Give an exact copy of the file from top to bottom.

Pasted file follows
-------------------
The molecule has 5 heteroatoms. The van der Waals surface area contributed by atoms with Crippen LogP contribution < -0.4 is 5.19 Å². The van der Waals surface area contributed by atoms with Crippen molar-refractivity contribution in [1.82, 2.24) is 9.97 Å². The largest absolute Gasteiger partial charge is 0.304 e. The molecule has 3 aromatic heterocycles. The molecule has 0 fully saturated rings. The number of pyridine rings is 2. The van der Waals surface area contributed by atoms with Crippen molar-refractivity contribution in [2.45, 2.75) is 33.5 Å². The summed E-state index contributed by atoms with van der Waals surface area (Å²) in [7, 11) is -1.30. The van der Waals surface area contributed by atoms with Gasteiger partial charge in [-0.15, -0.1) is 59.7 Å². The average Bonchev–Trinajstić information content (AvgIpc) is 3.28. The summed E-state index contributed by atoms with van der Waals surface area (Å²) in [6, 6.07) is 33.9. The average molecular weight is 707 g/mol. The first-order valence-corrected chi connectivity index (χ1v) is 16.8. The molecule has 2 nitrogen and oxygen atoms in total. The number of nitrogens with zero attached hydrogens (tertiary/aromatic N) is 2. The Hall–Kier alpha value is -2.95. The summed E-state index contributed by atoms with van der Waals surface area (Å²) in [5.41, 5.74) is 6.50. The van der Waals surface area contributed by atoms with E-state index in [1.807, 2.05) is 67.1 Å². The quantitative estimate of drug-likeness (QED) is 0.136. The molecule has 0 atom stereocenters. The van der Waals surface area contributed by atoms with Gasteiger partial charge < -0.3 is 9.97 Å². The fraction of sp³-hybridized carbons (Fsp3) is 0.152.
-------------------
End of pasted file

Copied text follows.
The molecule has 5 heteroatoms. The van der Waals surface area contributed by atoms with Crippen LogP contribution < -0.4 is 5.19 Å². The van der Waals surface area contributed by atoms with Crippen molar-refractivity contribution in [1.82, 2.24) is 9.97 Å². The largest absolute Gasteiger partial charge is 0.304 e. The molecule has 3 aromatic heterocycles. The molecule has 0 fully saturated rings. The number of pyridine rings is 2. The van der Waals surface area contributed by atoms with Crippen molar-refractivity contribution in [2.45, 2.75) is 33.5 Å². The summed E-state index contributed by atoms with van der Waals surface area (Å²) in [7, 11) is -1.30. The van der Waals surface area contributed by atoms with Gasteiger partial charge in [-0.15, -0.1) is 59.7 Å². The average Bonchev–Trinajstić information content (AvgIpc) is 3.28. The summed E-state index contributed by atoms with van der Waals surface area (Å²) in [6, 6.07) is 33.9. The average molecular weight is 707 g/mol. The first-order valence-corrected chi connectivity index (χ1v) is 16.8. The molecule has 2 nitrogen and oxygen atoms in total. The number of nitrogens with zero attached hydrogens (tertiary/aromatic N) is 2. The Hall–Kier alpha value is -2.95. The summed E-state index contributed by atoms with van der Waals surface area (Å²) in [5.41, 5.74) is 6.50. The van der Waals surface area contributed by atoms with E-state index in [1.807, 2.05) is 67.1 Å². The quantitative estimate of drug-likeness (QED) is 0.136. The molecule has 0 atom stereocenters. The van der Waals surface area contributed by atoms with Gasteiger partial charge < -0.3 is 9.97 Å². The fraction of sp³-hybridized carbons (Fsp3) is 0.152.